In the social model ‘disabled’ is not just a medical diagnosis. It is a word we reclaim to describe the way the world interacts with us as we move through it.
When I describe myself as a ‘Crip Warrior’ or ‘Invisibly Disabled’ I am outing myself as ‘different’, ‘other’, ‘abnormal’. I am refusing to hide the shameful secret of my less-than-perfect physical body, and am, instead, choosing to do the opposite: expressing pride.
A lifetime of chronic illness and pain was not how I expected my life to play out and I was, understandably, a very angry young person. My doctors certainly didn’t offer false hope. Treatments at the time (the 1980s) were largely ineffective, and my disease progression was such that I was told I would need a wheelchair by the age of twenty-six. I was refused opiate drugs for the astonishing pain I was experiencing, as my doctors worried a young person like me might ‘become addicted’. I went home to bed, cried a lot, contemplated suicide, smoked weed to help with the pain, and drank more than I should have. I considered which things I wanted to experience before my body deteriorated even further; these mostly involved partying, sex, and travelling around Australia in a hippy van. I was terrified at the prospect of ending up in an aged care facility before I was even thirty.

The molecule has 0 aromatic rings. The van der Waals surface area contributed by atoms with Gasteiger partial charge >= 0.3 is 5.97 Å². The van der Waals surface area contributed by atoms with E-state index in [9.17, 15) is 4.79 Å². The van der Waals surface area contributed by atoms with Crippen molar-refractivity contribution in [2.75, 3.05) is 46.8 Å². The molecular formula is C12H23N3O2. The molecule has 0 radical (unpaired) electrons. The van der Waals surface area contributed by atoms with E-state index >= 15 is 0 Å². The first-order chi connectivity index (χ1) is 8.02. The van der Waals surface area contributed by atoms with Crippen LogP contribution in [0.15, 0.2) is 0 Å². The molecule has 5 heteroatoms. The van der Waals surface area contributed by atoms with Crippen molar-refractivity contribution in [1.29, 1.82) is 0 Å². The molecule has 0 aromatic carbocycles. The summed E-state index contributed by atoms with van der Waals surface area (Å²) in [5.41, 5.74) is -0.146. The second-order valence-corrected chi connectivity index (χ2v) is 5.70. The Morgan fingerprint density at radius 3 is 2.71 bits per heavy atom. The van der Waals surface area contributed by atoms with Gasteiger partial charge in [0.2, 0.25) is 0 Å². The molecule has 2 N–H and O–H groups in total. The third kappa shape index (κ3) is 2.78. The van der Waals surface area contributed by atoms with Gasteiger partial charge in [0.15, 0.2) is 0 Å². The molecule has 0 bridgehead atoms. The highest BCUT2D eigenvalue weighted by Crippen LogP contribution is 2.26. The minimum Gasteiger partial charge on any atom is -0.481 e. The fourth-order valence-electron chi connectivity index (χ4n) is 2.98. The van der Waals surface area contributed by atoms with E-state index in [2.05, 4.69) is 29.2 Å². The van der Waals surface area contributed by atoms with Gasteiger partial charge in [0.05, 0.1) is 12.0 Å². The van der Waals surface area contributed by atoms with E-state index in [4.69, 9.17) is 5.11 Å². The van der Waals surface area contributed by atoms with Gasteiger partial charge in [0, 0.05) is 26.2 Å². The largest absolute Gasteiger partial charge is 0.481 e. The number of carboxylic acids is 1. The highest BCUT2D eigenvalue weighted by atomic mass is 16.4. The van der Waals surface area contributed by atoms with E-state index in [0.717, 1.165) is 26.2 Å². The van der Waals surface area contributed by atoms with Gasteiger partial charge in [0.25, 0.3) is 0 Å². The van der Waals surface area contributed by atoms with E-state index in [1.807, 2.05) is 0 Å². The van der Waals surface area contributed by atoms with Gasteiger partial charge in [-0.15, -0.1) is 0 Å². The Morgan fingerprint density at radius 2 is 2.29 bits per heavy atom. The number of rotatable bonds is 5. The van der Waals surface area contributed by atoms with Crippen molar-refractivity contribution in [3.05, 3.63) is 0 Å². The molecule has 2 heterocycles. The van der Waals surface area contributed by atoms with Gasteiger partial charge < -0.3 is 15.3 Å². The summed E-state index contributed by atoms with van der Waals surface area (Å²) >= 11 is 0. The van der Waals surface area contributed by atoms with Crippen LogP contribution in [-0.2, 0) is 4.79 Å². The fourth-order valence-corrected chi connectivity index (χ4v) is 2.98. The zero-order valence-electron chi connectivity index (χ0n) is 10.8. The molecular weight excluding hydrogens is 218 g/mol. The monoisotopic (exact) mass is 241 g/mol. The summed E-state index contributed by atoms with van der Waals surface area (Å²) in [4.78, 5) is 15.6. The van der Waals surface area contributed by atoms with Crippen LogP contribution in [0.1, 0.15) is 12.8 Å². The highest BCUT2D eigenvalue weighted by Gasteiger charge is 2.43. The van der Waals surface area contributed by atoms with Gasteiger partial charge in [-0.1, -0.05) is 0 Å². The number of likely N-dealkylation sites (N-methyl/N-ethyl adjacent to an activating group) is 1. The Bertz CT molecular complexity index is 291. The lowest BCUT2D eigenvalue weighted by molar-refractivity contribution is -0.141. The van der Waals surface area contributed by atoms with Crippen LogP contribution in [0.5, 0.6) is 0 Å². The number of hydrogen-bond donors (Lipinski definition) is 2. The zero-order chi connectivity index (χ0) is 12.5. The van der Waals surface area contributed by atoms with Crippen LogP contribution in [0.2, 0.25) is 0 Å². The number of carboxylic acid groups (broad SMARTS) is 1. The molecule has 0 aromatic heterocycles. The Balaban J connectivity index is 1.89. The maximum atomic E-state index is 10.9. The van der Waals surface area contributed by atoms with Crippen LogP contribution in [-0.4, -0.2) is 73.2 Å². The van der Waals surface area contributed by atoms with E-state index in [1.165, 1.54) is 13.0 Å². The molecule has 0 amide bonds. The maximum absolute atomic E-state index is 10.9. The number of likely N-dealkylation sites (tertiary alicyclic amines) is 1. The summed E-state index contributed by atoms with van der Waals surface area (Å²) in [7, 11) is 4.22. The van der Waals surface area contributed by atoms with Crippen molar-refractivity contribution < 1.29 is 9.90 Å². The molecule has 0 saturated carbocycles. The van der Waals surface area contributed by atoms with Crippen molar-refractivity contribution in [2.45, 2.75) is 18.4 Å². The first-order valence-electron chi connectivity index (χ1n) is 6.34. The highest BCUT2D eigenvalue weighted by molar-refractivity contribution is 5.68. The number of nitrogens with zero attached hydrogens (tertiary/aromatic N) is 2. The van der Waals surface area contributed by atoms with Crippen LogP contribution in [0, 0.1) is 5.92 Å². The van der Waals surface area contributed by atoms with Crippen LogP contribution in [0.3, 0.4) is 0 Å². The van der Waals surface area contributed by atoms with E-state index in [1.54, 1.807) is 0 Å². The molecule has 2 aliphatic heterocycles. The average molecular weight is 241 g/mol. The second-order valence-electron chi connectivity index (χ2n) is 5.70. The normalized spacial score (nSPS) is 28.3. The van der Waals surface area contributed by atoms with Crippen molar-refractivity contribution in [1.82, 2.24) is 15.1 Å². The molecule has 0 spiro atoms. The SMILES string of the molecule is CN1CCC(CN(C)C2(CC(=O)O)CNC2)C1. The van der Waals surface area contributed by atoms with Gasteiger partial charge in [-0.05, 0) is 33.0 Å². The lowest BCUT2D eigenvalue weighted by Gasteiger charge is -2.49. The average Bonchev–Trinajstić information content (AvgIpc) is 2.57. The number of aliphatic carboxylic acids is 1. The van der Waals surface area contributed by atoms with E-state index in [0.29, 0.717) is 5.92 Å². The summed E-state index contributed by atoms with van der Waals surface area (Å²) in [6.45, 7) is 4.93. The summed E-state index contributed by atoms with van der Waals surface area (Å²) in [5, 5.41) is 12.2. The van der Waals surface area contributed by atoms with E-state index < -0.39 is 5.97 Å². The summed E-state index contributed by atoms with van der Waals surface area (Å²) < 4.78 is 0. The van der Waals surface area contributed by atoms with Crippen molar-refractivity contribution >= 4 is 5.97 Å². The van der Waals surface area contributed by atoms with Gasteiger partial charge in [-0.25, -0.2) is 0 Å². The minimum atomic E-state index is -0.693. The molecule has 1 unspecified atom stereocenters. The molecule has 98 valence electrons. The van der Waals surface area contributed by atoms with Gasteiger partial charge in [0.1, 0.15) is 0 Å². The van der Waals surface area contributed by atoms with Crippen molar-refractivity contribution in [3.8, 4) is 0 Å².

In hindsight, this all looks understandable. My previous life was over. I knew it, and so did my doctors. It was the people around me that refused to see it. Worst were family and friends, full of judgement, or disbelief, or accusations of laziness. Worse still were those desperate to be helpful, certain they could ‘fix’ me, endlessly suggesting diets, therapies and snake oil cures. Everyone has an ‘arthritis cure’, even though they don’t know anything about the differences between the over seventy type of ‘arthritis’ that exist. ‘Arthritis’ is a symptom, not a diagnosis, and occurs in many disease processes. Rheumatoid Disease isn’t just a few sore joints like osteoarthritis is. It is systemic autoimmune inflammation and it attacks the organs, the connective tissue, the temperature regulation, and, yes, the joints of the body.
But what completely bowled me over as a young person was the extent of the discrimination and unfairness I now had to navigate, on a daily basis, along with my painful, debilitating disease. I still have a hard time unravelling it all enough to be able to judge which was worse, the pain and suffering of Rheumatoid Disease, or the change of social status that came with it.